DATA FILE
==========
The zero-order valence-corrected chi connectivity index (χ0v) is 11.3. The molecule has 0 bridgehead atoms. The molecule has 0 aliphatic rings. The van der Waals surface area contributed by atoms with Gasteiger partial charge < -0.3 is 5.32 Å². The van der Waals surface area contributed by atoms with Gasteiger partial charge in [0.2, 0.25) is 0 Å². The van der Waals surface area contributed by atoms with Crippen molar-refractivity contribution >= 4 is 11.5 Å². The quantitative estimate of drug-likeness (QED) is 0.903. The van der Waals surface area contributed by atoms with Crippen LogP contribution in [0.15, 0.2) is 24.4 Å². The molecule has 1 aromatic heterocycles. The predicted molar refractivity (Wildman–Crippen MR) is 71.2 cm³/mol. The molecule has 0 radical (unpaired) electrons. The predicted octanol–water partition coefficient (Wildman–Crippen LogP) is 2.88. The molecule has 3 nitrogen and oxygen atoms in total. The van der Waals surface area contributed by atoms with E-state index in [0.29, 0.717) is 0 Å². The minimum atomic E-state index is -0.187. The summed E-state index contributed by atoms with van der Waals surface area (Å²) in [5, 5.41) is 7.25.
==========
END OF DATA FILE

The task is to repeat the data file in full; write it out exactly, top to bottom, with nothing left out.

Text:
The zero-order valence-corrected chi connectivity index (χ0v) is 11.3. The molecule has 0 bridgehead atoms. The molecule has 0 aliphatic rings. The van der Waals surface area contributed by atoms with Gasteiger partial charge < -0.3 is 5.32 Å². The van der Waals surface area contributed by atoms with Gasteiger partial charge in [0.2, 0.25) is 0 Å². The van der Waals surface area contributed by atoms with Crippen molar-refractivity contribution >= 4 is 11.5 Å². The quantitative estimate of drug-likeness (QED) is 0.903. The van der Waals surface area contributed by atoms with Crippen LogP contribution in [0.15, 0.2) is 24.4 Å². The molecule has 1 aromatic heterocycles. The predicted molar refractivity (Wildman–Crippen MR) is 71.2 cm³/mol. The molecule has 0 radical (unpaired) electrons. The predicted octanol–water partition coefficient (Wildman–Crippen LogP) is 2.88. The molecule has 3 nitrogen and oxygen atoms in total. The van der Waals surface area contributed by atoms with E-state index in [0.29, 0.717) is 0 Å². The minimum atomic E-state index is -0.187. The summed E-state index contributed by atoms with van der Waals surface area (Å²) in [5, 5.41) is 7.25.